Among those who manned radio facilities at the crash were Lt. Don Weirs and Warrant Officer Bill Perry, Sprouse said.

The airmen were to comprise an honor guard for the funeral at St. Albans yesterday of Maj. Woodford W. (Jock) Sutherland, 34.

Sutherland, who was also stationed at Godman Air Force Base, was killed in a ground crash when his F-51 collided with another fighter at Eglin Air Force Base, Fla.

Most of the men killed were fellow airmen who had served with Maj. Sutherland in the 167th fighter squadron of the West Virginia Air National Guard before it was inducted into Federal service.

At the time of the crash it was misting rain and the ceiling was almost at tree-top level.

Residents near the rugged hill where the plane crashed said it sounded "like an awful explosion" when it hit.

One described it as being like "a large artillery shell going off."

Ambulances were summoned by Mrs. Eleanor Copen and Carl Nichols, both of whom lived near the scene of the crash.

Airport officials, notified of the accident, summoned ambulances, state and Charleston City Police and Air Force officials.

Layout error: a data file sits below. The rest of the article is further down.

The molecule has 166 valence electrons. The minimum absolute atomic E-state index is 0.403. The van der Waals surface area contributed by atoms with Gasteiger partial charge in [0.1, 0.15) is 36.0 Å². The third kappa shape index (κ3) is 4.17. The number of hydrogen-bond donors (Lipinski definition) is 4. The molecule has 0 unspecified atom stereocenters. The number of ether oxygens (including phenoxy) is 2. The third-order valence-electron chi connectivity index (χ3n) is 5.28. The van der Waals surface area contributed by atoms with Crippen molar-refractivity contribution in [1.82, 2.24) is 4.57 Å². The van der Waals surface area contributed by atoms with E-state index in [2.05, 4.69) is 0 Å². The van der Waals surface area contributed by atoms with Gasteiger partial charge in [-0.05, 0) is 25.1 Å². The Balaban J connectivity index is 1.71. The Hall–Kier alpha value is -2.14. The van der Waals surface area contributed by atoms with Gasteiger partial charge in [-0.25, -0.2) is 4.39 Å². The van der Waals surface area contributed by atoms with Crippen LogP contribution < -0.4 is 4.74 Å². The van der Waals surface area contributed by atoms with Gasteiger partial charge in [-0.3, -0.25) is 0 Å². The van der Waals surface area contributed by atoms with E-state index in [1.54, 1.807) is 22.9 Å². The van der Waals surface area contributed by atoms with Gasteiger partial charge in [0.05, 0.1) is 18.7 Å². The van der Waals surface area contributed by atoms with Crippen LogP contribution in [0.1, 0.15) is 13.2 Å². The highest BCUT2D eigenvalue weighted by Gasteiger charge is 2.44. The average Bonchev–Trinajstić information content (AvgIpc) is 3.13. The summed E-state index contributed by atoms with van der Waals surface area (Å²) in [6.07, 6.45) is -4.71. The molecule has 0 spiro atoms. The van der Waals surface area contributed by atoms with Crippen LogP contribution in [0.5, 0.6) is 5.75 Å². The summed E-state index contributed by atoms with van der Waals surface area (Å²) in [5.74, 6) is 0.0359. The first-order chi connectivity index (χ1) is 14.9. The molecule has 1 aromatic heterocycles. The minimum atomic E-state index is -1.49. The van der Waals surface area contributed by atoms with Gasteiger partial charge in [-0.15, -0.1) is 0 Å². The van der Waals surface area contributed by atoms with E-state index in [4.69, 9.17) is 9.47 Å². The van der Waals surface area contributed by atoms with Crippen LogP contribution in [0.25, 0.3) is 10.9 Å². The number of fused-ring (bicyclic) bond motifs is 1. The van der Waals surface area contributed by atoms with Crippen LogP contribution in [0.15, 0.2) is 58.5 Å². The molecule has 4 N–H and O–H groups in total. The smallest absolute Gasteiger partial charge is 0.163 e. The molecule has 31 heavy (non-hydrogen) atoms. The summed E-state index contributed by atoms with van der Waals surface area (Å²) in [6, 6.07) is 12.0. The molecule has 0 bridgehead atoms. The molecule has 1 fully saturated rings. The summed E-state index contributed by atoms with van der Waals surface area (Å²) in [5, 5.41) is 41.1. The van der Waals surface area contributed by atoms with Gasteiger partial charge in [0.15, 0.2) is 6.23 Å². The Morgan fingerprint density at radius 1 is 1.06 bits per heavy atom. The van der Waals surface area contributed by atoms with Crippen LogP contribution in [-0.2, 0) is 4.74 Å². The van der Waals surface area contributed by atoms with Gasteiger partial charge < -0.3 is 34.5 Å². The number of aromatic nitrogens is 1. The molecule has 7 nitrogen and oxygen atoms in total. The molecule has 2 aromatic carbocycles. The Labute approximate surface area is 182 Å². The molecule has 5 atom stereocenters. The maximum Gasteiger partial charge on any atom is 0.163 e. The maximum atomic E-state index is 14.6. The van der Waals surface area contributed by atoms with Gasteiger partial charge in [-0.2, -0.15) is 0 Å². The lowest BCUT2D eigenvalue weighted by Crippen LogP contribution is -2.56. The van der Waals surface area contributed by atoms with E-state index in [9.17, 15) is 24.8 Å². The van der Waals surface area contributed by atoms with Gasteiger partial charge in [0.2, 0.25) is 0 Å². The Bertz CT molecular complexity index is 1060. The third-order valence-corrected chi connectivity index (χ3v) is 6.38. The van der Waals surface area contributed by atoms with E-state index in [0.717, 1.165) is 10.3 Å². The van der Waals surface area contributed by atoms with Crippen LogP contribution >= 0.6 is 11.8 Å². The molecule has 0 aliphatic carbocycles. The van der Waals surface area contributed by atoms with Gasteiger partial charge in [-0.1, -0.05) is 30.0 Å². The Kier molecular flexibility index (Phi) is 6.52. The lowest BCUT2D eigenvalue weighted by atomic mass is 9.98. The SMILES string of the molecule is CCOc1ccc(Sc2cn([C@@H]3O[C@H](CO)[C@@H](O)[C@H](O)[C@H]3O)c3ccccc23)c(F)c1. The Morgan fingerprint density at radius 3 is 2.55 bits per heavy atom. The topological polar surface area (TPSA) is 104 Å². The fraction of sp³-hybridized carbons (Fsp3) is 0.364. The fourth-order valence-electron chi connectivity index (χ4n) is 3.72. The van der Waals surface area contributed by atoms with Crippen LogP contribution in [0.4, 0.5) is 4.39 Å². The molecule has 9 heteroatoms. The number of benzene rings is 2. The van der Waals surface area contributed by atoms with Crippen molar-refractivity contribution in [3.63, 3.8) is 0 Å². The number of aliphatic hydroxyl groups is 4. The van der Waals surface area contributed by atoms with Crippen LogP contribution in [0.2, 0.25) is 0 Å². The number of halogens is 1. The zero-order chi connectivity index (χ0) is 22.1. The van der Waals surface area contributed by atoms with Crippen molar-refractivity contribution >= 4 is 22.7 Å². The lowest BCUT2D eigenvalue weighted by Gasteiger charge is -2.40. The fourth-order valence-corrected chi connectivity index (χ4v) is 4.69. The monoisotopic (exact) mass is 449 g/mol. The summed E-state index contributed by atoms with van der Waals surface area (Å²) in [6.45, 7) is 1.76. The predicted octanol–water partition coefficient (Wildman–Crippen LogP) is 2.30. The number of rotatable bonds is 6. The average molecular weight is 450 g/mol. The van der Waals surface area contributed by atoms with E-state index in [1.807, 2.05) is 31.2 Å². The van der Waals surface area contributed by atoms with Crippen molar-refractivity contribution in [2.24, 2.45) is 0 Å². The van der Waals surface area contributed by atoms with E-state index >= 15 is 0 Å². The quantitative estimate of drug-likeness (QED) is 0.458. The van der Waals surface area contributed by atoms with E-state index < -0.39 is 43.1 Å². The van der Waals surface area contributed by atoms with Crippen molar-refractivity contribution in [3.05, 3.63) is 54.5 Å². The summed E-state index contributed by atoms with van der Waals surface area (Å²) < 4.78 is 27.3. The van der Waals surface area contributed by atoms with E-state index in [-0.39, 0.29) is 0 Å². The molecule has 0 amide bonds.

Access to the crash was a two and-a-half mile muddy road which wound from the foot of Polly Hill on Sandy Creek.

Ambulances were unable to navigate the road. One jeep-ambulance made the trip, but could only carry one stretcher at a time.

Before it arrived, an Air Force weapons carrier traveled one-quarter mile up the road, but was forced to stop because of mud.

The injured men were led to the home of Jack Copen by Copen and Mrs. Goldie Seabolt, who also lived nearby.

Put to Bed

The men were put to bed and awaited help.

One was taken off the hill in a tractor owned by Nichols and the other was carried in a stretcher.

The 19 men remaining in the plane were removed after flames were extinguished and the hot metal had cooled sufficiently for entering.

They were charred from flames and some were unidentifiable.

More than 20 city and state police, sheriff's deputies and military policemen were required to handle the flow of traffic which traveled out to the scene.

Automobiles filled with the curious jammed both sides of Elk River and back roads leading to the foot of Polly Hill.